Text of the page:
Phase 3: Survey Completion
Obviously, the advent of online surveys has greatly increased the efficiency of the survey completion phase for both participants and their raters. Both the completion and submission of survey responses require less time of raters and are more convenient. If asked to provide ratings for multiple individuals, raters can log into a dashboard where they can view a record of all their activities and keep track of how many surveys they have completed. The biggest problem we see with technology in this phase is the latest trend that moves beyond automating the delivery of the feedback and automates the actual feedback itself. Many systems now incorporate feedback wizards to “assist raters in providing feedback.” Yep, you read that right! Now raters don’t even need to write their own comments. They can quickly select a comment from a generic library and then leave it for the participant as their own feedback. You are the professionals here, so you tell us: Is it more motivating to read a “comment” that you know was just a multiple choice option, or is it more motivating to know that your coworker actually wrote the words “you are a rock star of outstanding customer service”? In addition, isn’t the point of 360-degree feedback to gather a wide array of perspectives on an individual’s job performance? What happens to a leader’s motivation when two (or three, or six) people pick the same comment?

Another example is a technology used by some software firms that allows raters to provide feedback to multiple participants at the same time item by item (e.g., I provide feedback to Lisa, Richard, and Arthur on Item #1 before moving on to Item #2). Though this may make things easier and faster for raters, there is no clear understanding for how this might affect the measurement characteristics of the survey. For a more detailed discussion of this technology option in 360-degree feedback survey completion, check out David Bracken’s blog (Bracken, 2010).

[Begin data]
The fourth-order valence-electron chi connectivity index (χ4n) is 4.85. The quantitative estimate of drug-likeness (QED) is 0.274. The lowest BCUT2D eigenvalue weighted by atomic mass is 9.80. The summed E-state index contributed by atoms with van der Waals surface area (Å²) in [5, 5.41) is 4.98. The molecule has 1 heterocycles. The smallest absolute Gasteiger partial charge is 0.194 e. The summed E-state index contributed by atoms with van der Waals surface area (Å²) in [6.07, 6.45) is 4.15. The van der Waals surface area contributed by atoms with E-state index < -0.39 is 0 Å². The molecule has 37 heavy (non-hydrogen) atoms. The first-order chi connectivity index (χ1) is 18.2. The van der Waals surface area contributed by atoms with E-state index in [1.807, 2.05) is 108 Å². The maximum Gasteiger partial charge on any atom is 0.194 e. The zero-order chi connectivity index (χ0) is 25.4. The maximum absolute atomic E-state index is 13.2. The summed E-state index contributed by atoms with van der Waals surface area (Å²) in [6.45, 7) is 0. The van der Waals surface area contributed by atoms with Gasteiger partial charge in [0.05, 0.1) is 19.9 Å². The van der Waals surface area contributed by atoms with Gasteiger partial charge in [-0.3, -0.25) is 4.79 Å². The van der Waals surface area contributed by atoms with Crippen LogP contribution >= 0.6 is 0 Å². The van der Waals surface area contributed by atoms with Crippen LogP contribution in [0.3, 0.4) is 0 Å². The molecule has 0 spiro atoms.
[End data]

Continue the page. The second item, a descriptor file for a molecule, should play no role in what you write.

Phase 4: Report Production
Clearly, technology has been a major factor in reporting. The data aggregation and computation of scores can be completely automated now. No need for a calculator (Does anyone still own a calculator?) or complicated Excel sheets anymore. Database software has made it possible with the click of a button to produce a beautifully formatted, highly accurate feedback report. 

Unfortunately, in some cases, technology has encouraged what we refer to as “analysis on steroids” (forgive this metaphor, but we are in the Bay Area where stories about sports and steroids have been all too familiar recently). There is an endless array of bells and whistles available today to customize your final reports. We’ve seen so many “data rich” methods for presenting data we can’t keep count. Like overly rich food (Bay Area still…), too much of a good thing often doesn’t sit well. One of our favorite examples is a report that exceeds 100 pages! Now we know that most I-O psychologists eat this kind of thing up, but remember the typical leader does not spend his/her evenings perusing the works of Edward Tufte! The 360-degree feedback experience can be daunting for even the most confident leader. Imagine: You have data coming to you from everyone who knows you at work, and they can say anything they choose. It is easy to feel overwhelmed even before you open your report. Presenting a feedback report that consists of four different types of graphs, a legend with six options, multiple-rater and score distribution tables, and is 100 pages long is no way to help a leader become self-aware so they can change their behavior. 360-degree feedback data should be presented in an easy to interpret and meaningful manner that helps the leader accept the results. This is critical to ensuring an effective 360 program. So although technology enables us to quickly slice and dice the data to infinity with complete accuracy and precision, we must remember the purpose is to help leaders gain insight about their behavior, not impress them with our ability to analyze data. Whereas a programmer can generate zillions of fancy charts, graphs, and analyses, it takes a professional to know what data will best help a leader to change.